by Josh Jacobson

I’m fired up!

During the May 22 session of The New Normal, I had a chance to chat with three staff leaders of local nonprofit organizations about their major gift campaigns:

  • Jenni Gaisbauer outlined the Charlotte-Mecklenburg Library Foundation‘s Common Spark campaign, which aims to raise substantial funding to open a “knowledge center for the future” on the site of today’s uptown branch.
  • John Searby discussed Catawba Riverkeeper Foundation‘s Vision 2025 capacity-building campaign which aims to engage across North Carolina and South Carolina, recing in to 26 counties of the Catawba river basin.
  • Banu Valladares walked through efforts by Charlotte Bilingual Preschool to raise funding to fuel the organization’s new strategic plan, which calls a dramatic increase in the number of children and families served over the next ten years.

Did you miss this awesome session? Stream it on-demand now.

Hearing them discuss such exciting visions for the future, it wasn’t hard to get excited about where our community is going. Up until a few months ago, the Charlotte region’s social good sector was cranking along at a pretty good clip. Buoyed by a strong economy, nonprofits were planting flags of ambition and setting out to generate the resources needed to make them a reality. And then, in what felt like only a few short weeks, it all came to a grinding halt.

Or did it? ‘Full-stop’ is certainly the perception at this time of economic (and societal) uncertainty. From the outside looking in, it appears that the health crisis repositioned our region’s narrative. Strategic efforts to advance our goals across everything from arts and culture to economic mobility seem to have been replaced by bail-the-boat activities meant to simply keep the community afloat.

And yet, because we work with nonprofit organizations for a living, we know that nothing just stops.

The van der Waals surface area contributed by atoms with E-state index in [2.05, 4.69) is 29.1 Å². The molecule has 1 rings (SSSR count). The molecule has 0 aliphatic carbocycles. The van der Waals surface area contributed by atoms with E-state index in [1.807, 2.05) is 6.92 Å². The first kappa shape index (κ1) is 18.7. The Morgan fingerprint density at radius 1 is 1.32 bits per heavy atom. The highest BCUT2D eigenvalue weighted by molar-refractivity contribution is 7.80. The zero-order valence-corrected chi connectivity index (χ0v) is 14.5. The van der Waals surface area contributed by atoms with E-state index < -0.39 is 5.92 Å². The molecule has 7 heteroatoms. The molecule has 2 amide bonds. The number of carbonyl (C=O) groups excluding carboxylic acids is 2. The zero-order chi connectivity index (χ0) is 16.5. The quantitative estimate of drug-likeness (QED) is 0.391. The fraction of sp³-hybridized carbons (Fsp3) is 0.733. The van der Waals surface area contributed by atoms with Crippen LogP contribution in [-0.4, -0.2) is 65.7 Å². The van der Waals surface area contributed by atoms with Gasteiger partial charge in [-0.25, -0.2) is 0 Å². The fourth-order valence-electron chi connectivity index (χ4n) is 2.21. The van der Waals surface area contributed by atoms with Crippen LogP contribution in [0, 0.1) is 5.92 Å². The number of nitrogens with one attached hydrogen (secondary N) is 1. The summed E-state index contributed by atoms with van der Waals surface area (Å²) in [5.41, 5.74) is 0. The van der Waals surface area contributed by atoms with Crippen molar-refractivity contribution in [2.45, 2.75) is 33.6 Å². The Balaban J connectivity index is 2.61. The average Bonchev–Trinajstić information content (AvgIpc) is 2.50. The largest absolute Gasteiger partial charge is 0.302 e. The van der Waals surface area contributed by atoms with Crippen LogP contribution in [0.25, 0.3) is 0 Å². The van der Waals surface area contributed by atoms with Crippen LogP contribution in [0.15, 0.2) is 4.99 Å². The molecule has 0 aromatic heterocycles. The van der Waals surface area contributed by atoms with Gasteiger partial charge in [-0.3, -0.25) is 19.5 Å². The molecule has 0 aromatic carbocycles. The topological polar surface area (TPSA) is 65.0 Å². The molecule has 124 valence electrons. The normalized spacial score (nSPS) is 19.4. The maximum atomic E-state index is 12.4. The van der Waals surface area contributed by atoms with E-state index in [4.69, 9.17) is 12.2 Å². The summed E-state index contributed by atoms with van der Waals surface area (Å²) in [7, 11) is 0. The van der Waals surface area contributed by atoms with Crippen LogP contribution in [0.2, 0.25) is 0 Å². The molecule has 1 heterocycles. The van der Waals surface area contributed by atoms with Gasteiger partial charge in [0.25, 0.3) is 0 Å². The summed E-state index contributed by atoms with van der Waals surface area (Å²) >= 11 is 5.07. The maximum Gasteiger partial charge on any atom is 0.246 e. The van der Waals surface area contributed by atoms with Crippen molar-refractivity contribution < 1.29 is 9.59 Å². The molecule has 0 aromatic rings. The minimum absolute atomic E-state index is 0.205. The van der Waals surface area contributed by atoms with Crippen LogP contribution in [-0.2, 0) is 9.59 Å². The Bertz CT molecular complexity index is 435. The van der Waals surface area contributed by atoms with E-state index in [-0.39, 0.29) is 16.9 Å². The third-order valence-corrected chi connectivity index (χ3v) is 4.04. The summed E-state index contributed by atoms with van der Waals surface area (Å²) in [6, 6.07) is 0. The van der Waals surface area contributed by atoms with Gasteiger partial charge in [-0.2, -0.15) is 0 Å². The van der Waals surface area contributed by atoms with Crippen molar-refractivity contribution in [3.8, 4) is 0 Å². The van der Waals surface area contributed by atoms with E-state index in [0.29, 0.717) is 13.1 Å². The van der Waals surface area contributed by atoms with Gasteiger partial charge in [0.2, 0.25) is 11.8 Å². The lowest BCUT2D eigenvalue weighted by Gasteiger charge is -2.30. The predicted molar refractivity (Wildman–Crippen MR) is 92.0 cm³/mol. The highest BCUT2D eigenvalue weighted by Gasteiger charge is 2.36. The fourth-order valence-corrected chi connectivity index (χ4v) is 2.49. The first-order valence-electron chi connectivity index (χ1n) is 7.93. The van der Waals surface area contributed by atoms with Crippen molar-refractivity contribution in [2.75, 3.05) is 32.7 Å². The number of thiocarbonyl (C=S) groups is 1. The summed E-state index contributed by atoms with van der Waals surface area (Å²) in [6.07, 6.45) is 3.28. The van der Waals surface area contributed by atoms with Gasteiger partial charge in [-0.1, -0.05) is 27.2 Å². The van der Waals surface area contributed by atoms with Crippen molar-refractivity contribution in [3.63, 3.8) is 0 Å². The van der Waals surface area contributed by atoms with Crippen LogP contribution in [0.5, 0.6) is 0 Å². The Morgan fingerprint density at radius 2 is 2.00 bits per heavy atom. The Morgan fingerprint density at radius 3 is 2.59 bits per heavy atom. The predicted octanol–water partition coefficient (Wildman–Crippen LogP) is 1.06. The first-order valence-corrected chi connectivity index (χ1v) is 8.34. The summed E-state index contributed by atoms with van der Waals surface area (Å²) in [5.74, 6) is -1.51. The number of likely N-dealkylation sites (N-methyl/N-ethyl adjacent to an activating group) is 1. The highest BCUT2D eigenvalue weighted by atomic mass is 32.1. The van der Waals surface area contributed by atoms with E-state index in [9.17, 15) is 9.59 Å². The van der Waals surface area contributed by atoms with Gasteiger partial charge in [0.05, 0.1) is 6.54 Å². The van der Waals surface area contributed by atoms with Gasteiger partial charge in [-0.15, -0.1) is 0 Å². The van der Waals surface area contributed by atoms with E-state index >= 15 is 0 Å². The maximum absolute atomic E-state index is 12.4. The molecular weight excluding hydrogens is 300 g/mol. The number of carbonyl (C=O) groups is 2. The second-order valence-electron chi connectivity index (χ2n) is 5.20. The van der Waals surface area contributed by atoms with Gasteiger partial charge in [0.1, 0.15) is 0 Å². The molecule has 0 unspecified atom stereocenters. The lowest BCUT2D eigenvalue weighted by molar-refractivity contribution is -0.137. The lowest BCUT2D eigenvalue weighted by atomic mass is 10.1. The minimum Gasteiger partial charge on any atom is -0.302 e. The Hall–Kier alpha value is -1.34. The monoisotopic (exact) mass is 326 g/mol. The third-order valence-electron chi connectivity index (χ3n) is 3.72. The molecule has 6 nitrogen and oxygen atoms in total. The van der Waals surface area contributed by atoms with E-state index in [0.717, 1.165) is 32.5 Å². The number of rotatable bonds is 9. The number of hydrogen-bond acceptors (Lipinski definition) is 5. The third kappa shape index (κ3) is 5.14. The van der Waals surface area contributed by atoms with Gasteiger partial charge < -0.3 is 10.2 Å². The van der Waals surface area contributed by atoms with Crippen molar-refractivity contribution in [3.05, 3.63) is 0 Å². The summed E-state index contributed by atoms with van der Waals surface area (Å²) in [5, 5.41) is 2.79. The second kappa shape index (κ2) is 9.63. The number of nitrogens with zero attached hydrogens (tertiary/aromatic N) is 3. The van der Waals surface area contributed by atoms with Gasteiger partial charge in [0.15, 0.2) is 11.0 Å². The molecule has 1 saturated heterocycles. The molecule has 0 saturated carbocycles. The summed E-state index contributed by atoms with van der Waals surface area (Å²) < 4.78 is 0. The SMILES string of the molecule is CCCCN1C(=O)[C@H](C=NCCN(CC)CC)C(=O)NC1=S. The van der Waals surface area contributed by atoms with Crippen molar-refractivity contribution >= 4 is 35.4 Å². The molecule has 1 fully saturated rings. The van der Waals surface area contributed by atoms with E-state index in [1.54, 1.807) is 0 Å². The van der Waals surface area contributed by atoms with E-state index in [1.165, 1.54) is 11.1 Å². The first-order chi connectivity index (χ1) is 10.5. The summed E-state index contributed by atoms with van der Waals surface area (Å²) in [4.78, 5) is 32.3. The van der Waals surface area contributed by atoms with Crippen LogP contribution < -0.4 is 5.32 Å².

While our panelists last week acknolwedged that their major gift campaigns were modified by the realities of COVID-19, each spoke to a deep commitment to seeing their organization’s overarching visions realized. For most, that is likely going to mean changing the timeline, and for some, potentially the degree of ambition. But halting entirely? Not a chance.

The reason is simple – we need forward-looking inspiration. It is a resource on which a growing community like ours thrives. A natural disaster like COVID-19 demands a response, much like a hurricane to the Florida coastline or a tornado to the farmhouses of Kansas. It requires our community leaders to assess the damage done and determine a pathway forward. It justifies an outpouring of resources to combat its impact, as much an emotional reaction as a reasoned one.

But this response (we call it the ‘pandemic effect’ on social good) can also lead to the absence of inspiration that drives our community forward. It can result in a numbness to the damage done because it penetrates so completely our societal narrative. Inside each of us is an ache not just for things to ‘get back to normal,’ but for hopefulness and expectation. It is the human condition to seek inspiration; it fuels the sort of risk-taking that leads to all the best things in life. Love, marriage, career fulfillment, starting a family, launching a business – all require the sort of risk-taking that is fed by inspiration and hopefulness for a bright future.

That does not simply go away. It may become muted, but it is still alive in all of us. Smart nonprofit leaders know this, because it is ingrained into every grant application and request for support.

While everyone else is talking about getting back to normal, nonprofits need to be brave enough to talk about not accepting ‘normal,’ because the way things were before COVID-19 were not good enough. This requires risk-taking by social good organizations when conventional wisdom about ‘being out-of-step’ suggests otherwise.

Nonprofits are uniquely capable of inspiring others – it is a part of the social good DNA. Covering that up to attend to immediate needs makes sense when the crisis first strikes, but letting loose that inspiration at the appropriate time is the only way we can hope to move our community forward.

Back during the Great Recession, nonprofits sat on their ambition, not for months, but for years. Not this time. We’re a different Charlotte now – wiser for the road we’ve been on.

Like I said, I’m fired up. It is time to get back to building our city.